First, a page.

Stop scaring users with your bad KYC flows

The social media platform X, previously known as Twitter, has made strides in battling misinformation with its Community Notes feature. As the Senior Editor of CryptoSlate, my hands-on experience with this tool revealed its advantages and drawbacks in a world desperate for accurate information.

Community Notes allow users to add context to potentially deceptive posts. Once a note receives enough helpful votes from a diverse group of contributors, it’s publicly displayed, aiming to improve the information quality on the platform. This model, embodying ‘freedom of speech, not reach,’ has met with both applause and critique.

Ethereum co-founder Vitalik Buterin, among others, praised the feature for aligning with core blockchain values. However, concerns about its susceptibility to misuse have been raised, as evidenced by attacks on significant corporations’ advertisements. Despite X’s assertions of speed improvements, fact-checking delays further raise eyebrows.

Improving Community Notes.

Community Notes community forms a critical checkpoint. This system, while imperfect, fosters a level of transparency and community regulation.

However, some areas need improvement. Building a robust Community Notes team is paramount. Clear participation criteria must be set to prevent the platform from becoming a mere battleground of opinions.

I was given access to write Community Notes today under an anonymous pseudonym. This anonymity allows me to participate in fact-checking while remaining safe from retribution or attacks online should there be disagreement on the Community Note.

Community Notes checking
Screenshot of the criteria for Community Notes approval

Yet, is this anonymity dangerous? The feature allows for fact-checking any X content, including competitors’ articles. Should I believe other media companies are sharing false information, I can now add a note that the Community Notes community will vote on.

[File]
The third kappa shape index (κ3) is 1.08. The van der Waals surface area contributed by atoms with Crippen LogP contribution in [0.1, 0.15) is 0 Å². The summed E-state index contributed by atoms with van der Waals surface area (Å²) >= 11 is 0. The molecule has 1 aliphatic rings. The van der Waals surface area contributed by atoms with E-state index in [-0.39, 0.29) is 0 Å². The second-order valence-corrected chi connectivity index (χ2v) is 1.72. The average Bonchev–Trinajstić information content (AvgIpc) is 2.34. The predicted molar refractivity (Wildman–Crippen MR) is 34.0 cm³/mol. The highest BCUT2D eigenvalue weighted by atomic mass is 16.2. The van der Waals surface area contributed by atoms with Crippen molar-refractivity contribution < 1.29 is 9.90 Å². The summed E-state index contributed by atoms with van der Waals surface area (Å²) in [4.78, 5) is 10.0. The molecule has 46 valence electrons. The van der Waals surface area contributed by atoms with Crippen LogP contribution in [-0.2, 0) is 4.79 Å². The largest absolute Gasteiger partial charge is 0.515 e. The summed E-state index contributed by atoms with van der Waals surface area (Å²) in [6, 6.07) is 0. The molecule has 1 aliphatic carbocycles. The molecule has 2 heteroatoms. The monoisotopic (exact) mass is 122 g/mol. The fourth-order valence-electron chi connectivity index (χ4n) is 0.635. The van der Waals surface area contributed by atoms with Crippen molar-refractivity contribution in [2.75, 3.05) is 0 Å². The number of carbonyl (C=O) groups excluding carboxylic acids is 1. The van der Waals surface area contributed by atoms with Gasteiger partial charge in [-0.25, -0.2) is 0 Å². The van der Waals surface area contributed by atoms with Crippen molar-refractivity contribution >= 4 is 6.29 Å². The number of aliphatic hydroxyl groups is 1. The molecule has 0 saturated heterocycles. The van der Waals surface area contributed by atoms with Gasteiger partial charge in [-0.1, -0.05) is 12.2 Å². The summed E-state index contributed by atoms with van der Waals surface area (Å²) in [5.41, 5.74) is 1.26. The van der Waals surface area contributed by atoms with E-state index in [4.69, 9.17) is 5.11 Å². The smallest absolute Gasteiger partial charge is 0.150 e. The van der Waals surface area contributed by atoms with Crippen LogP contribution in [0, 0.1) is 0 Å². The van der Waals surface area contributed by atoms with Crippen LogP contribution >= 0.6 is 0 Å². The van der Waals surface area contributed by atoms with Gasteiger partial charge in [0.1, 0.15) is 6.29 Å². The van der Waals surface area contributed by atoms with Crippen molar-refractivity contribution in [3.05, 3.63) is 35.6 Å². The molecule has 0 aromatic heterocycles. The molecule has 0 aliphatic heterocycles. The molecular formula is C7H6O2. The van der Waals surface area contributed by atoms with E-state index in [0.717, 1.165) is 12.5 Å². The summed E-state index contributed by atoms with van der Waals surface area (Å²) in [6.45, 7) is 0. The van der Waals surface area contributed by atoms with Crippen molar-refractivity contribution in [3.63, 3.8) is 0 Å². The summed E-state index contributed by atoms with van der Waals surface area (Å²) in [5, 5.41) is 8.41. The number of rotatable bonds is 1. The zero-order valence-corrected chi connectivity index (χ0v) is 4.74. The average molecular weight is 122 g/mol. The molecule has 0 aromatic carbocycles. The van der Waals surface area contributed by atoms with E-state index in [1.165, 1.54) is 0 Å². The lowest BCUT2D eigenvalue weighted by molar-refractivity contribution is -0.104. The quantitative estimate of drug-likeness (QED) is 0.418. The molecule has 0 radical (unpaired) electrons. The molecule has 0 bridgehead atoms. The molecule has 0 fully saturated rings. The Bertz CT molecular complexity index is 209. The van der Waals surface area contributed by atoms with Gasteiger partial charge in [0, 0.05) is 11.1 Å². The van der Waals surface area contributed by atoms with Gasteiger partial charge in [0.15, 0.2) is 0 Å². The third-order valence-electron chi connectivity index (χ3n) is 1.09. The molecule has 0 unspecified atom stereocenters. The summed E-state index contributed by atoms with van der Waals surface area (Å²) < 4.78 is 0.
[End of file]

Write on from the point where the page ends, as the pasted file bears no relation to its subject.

However, Community Notes members can also attempt to discredit any X user, including competitors, at will. So the question remains: Is the rest of the fact-checking community armed with the tools to counter malicious attempts to discredit competitors? I would never look to abuse this system; I believe in free speech, but not everyone will take this position.

Further, while X’s fact-checking tools are seemingly under decentralized control, there appears to be little vetting in deciding who is qualified to fact-check others. Were a small group able to gain access to Community Notes and work together to spread misinformation and validate false claims with further manipulated Community Notes, how would X be able to handle it? Would a centralized team under X leadership remove the Community Note? What’s to stop them from eliminating other notes if they can do that? Further, how would we even know notes were removed?

Despite my reservations, this feature offers a unique opportunity. It gives a voice to users in regulating information quality. While I don’t always align with Elon Musk’s views, this feature mirrors an intriguing ethos.

Community-driven fact-checking represents a move towards self-regulation that should be supported. It’s a step toward a future where social media can be participatory, interactive, and accountable.